Running commands by impersonating the root is possible in Linux distributions. You can simply use the su command and type in the root password to open a shell with highest available privileges. This method has some disadvantages because you are not able to record any system changes performed by users and you cannot track them in time.
There is another way in which you can allow users to run commands as root by using the sudo command. Any command executed with sudo is recorded by the syslog service and can be tracked later. Privileges must be configured previously before a user can access certain commands. These permissions are configured in the /etc/sudoers file. Here is the output of this file on a standard CentOS machine:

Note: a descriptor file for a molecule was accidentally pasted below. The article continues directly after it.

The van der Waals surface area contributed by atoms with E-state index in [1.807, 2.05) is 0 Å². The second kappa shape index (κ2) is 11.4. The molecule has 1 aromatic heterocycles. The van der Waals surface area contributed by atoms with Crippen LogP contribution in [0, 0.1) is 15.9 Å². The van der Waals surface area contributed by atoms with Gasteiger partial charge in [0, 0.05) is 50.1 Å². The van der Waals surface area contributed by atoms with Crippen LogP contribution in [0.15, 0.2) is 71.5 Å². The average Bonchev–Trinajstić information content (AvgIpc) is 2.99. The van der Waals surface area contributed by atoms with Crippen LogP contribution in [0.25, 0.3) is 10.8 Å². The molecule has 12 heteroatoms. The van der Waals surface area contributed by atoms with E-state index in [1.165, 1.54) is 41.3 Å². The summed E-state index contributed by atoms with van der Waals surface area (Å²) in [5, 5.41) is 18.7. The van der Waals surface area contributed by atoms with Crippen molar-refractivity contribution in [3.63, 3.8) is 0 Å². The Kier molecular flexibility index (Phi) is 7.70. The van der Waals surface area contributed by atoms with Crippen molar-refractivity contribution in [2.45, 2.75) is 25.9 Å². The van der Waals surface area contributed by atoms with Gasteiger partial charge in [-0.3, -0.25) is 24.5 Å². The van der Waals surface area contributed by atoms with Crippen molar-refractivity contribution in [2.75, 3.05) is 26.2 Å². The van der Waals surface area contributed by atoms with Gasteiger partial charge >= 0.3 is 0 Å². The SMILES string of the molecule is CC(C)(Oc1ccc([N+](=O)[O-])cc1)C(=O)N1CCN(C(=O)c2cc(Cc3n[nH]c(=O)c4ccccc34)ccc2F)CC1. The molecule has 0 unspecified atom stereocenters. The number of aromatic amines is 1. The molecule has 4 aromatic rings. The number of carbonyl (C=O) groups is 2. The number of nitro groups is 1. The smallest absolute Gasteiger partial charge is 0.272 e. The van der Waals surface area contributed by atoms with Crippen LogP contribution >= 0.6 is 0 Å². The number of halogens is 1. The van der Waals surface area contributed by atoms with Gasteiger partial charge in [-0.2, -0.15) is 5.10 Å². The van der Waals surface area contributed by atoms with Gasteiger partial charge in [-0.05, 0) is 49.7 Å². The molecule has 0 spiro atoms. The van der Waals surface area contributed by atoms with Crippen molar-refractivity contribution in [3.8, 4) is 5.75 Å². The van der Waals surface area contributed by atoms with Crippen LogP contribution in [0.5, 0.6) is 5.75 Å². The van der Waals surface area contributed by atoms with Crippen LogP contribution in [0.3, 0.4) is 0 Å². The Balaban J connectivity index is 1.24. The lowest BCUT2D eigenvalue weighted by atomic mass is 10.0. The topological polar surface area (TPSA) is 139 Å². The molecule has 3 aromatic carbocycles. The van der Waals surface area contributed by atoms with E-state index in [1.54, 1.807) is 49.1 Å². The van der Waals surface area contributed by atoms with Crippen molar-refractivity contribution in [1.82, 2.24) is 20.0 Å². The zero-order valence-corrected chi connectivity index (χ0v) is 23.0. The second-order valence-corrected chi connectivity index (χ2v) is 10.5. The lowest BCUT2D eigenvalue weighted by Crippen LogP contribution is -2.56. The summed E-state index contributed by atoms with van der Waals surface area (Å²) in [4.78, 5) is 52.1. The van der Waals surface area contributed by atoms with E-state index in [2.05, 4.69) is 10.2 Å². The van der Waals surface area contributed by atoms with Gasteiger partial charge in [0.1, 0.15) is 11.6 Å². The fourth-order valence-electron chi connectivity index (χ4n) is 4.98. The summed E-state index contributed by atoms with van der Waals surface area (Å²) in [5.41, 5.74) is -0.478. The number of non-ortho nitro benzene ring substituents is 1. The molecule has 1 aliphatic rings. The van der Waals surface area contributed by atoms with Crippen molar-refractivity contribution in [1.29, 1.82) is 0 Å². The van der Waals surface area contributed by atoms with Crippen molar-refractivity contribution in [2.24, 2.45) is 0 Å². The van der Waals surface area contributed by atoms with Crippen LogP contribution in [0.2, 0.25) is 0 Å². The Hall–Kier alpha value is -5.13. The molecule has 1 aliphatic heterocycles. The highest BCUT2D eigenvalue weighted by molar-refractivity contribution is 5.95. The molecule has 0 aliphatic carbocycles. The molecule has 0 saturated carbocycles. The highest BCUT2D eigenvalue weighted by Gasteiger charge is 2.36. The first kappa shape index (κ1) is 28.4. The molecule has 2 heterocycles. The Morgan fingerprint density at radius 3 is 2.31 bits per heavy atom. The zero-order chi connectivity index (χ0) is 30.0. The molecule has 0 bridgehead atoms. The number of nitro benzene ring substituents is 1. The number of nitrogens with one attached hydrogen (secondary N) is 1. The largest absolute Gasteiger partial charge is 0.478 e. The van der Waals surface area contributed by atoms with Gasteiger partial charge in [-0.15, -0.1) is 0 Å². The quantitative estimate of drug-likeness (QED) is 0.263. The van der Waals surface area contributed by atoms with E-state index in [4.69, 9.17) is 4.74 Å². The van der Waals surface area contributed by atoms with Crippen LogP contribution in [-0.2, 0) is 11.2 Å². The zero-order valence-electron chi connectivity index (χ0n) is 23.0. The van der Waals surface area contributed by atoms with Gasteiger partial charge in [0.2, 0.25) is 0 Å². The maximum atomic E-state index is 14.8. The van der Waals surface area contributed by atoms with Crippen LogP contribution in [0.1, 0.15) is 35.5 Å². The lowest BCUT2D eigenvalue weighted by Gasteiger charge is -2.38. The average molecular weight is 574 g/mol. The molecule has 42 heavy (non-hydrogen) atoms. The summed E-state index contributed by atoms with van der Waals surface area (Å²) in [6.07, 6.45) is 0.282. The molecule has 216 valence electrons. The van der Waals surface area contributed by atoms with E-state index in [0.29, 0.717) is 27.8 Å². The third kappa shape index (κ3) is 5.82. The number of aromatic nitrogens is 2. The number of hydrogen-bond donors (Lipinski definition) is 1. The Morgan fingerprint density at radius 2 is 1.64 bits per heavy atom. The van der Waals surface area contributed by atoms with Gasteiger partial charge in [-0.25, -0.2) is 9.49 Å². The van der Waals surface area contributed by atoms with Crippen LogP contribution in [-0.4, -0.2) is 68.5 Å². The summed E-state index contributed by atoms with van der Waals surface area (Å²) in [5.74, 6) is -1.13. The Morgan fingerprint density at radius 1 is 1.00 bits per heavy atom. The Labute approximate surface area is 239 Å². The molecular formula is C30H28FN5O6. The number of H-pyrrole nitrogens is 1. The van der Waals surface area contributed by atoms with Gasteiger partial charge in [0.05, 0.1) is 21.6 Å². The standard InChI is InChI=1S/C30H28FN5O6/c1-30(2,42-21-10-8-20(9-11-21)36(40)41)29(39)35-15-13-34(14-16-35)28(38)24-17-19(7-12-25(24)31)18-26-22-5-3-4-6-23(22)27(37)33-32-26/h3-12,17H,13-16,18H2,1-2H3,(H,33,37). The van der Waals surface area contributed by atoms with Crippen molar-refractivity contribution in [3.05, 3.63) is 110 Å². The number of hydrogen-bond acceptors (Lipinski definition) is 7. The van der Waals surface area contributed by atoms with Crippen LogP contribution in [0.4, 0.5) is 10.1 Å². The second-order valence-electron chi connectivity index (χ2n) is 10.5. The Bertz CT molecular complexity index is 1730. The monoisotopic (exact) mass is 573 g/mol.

Always use the visudo command to edit the sudoers files!
The file offers descriptive lines for each command and you can check out the manpage to find out further options regarding sudo command. I’ve created a test user named danp and granted access to all commands on the Centos01 server (danp Centos01=(ALL) ALL). The line below would allow this user to execute all commands on all machines.
%adm ALL=(ALL) ALL – allows users from the adm group to run any commands on any host
With visudo you can set custom hosts, users, groups, commands that can be executed and really control the way users interact with network servers.